Inkjet printing is an effective solution for embellishing metal products. A craft brewer, for example, may want to personalize a beer can for a special occasion or seasonal release. As the go-to solution for customized jobs, only the imagination limits the possibility of inkjet printing on metal and other hard surfaces, including:
- Stainless Steel
UV Inkjet Printing on Aluminum Sheets & Stainless Steel
The most common metals printed are aluminum and stainless steel. Printing on these specific metals with industrial inkjet systems is challenging because these surfaces are commonly exposed to extreme conditions, such as water, UV light, grease, oil, and other chemicals–not to mention the need for flexibility, abrasion resistance, and fade resistance that results from extended exposure to these conditions over long periods of time.
When choosing an inkjet ink to print on aluminum or stainless steel, look for these performance characteristics in the inks available:
- The ink can be exposed to extreme temperatures.
- The ink can withstand contact with certain chemicals (oils, grease, acids, etc.).
- The ink can be bent or stretched without cracking.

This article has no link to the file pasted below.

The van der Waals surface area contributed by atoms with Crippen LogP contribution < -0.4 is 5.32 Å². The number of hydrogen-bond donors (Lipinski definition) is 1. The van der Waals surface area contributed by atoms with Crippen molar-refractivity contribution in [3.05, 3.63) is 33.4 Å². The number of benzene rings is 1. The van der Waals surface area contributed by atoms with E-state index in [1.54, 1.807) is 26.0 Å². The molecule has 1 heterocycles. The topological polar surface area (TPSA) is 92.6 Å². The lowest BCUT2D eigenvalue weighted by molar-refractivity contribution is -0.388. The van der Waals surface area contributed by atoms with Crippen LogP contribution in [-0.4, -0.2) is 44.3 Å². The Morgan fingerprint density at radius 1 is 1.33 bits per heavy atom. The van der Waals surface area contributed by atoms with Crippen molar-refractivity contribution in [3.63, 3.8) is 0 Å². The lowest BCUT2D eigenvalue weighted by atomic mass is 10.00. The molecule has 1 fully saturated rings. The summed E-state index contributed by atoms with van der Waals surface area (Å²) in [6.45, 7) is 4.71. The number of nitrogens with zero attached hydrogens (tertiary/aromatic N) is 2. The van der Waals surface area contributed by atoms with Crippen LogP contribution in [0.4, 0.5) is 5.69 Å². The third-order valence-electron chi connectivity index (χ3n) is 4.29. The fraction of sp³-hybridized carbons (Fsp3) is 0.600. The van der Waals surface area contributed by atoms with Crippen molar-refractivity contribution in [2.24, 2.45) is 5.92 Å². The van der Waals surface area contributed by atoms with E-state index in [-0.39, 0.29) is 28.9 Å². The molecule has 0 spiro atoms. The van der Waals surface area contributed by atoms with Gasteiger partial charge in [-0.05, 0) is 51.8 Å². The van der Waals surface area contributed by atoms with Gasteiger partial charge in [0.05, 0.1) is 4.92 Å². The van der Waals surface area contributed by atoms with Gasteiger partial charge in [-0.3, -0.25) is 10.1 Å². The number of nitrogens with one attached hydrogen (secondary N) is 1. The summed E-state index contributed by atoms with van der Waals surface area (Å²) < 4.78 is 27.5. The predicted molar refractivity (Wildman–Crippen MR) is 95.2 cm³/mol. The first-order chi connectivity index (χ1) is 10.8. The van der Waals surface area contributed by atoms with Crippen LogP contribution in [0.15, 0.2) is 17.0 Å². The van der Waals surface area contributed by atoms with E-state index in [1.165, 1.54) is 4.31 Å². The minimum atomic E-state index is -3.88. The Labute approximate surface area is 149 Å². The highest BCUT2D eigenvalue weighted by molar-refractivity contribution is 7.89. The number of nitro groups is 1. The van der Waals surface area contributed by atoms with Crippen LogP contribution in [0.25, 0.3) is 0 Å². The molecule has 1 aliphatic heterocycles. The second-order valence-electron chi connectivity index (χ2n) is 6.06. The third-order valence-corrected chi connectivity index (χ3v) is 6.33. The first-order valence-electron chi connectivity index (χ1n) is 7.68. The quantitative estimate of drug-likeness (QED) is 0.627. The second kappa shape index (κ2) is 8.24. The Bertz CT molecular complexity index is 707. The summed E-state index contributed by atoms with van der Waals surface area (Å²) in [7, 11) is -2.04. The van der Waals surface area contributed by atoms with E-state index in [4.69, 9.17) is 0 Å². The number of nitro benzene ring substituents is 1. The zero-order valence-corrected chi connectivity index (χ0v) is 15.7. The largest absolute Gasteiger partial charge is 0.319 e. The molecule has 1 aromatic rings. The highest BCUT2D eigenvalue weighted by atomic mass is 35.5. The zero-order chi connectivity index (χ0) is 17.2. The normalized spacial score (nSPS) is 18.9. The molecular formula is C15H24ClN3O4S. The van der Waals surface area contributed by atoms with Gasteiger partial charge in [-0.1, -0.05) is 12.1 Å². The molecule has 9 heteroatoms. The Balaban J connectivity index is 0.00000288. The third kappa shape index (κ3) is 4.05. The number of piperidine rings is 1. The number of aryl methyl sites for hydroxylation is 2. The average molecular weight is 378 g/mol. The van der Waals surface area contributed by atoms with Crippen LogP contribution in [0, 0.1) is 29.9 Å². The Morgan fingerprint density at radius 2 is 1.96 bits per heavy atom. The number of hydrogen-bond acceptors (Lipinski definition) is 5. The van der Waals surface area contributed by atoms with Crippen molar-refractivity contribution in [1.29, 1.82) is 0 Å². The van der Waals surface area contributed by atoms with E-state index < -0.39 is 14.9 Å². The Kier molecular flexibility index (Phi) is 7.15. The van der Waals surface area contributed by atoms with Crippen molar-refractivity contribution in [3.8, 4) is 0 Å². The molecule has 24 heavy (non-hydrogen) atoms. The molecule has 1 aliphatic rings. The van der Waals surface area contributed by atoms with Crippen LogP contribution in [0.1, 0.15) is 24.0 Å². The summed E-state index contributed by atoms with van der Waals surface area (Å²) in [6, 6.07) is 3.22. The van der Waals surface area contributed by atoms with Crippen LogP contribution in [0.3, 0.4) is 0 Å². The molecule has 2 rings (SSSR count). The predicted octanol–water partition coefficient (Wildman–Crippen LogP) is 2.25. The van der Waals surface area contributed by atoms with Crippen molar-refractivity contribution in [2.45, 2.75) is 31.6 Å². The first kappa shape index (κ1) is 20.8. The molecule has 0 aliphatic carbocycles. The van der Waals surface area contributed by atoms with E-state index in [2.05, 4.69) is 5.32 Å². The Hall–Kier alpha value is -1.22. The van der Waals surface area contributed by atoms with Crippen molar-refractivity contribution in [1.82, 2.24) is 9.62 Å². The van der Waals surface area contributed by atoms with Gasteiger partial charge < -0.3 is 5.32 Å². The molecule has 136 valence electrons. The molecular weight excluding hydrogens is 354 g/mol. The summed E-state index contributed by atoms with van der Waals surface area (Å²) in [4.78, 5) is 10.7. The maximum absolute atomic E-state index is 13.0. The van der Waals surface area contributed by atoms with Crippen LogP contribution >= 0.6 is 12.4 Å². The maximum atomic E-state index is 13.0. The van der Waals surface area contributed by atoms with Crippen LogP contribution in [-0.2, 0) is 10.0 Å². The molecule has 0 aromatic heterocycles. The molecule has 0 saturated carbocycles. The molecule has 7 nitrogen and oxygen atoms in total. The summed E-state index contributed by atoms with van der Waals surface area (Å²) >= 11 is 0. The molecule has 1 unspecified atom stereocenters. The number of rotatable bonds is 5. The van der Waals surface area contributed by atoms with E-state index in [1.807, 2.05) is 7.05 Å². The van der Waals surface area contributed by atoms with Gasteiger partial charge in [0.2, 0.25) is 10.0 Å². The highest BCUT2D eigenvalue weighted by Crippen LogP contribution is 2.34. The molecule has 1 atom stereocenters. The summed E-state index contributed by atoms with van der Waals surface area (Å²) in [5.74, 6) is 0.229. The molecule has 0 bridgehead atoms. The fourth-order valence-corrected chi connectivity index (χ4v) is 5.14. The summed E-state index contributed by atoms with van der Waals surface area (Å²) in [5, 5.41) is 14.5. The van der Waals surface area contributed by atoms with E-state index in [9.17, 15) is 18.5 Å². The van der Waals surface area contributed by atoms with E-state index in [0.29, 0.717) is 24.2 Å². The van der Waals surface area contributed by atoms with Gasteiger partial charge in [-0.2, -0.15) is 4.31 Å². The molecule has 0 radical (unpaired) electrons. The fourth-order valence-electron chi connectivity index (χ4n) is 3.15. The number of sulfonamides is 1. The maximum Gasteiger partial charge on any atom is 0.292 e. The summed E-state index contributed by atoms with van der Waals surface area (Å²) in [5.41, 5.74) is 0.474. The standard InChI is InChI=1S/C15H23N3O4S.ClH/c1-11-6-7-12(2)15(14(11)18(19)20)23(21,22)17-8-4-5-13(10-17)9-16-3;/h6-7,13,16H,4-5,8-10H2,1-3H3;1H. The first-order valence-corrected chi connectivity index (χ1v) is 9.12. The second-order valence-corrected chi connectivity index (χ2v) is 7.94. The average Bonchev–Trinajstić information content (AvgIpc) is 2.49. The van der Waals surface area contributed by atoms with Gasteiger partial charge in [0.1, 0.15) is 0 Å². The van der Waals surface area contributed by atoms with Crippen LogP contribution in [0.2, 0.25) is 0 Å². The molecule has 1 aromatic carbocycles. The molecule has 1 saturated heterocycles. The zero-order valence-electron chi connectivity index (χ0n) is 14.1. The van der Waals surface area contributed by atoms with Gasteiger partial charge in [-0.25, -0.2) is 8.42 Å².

- The ink is colorfast, producing vibrant, vivid colors that print accurately on reflective metal surfaces.
Applications for Industries
See Inks for Barcoding and Marking
- Aerospace and defense industries often need to print on metal components such as parts for aircraft engines, structural parts, aircraft fittings, and more.
- Automotive marking and coding for supply chain tracking and printing on end-user metal automotive parts.
- Consumer-products manufacturers rely on inkjet printing for printing control panels, knobs, controls and other components.
- Medical-device manufacturers rely on inkjet printing to categorize devices with marking and coding.
- Marine industry products like oxygen cylinders etc. require precise marking and coding for supply chain tracking and expiry dates.
- Art & Sculpture metal print has become an essential element in today’s market. Several different printing processes have been adapted to their needs.
- Architecture metals used for architectural purposes include lead for water pipes, roofing, and windows; tin, formed into tinplate; zinc, copper, and aluminum, in a range of applications including roofing and decoration; and iron, which has structural and other uses in the form of cast iron or wrought iron, or made into steel, etc. all require marking and coding.
- The most common metals in construction use inkjet printing on carbon steel, aluminum, copper tubing, and stainless steel,
Available Inks for Printing on Metal
Industrial inkjet printing is also the perfect solution for printing on metal. Printing inks for metal provide very high scratch resistance, resistance to hand and machine washing, and resistance to chemicals and solvents like hydrocarbons, alcohols, greases, and oils.
Choosing the best industrial inkjet ink requires considering the following factors:
- The type of metal
- Any precoating or primers
- End-use of the printed product
- Exposure to environmental conditions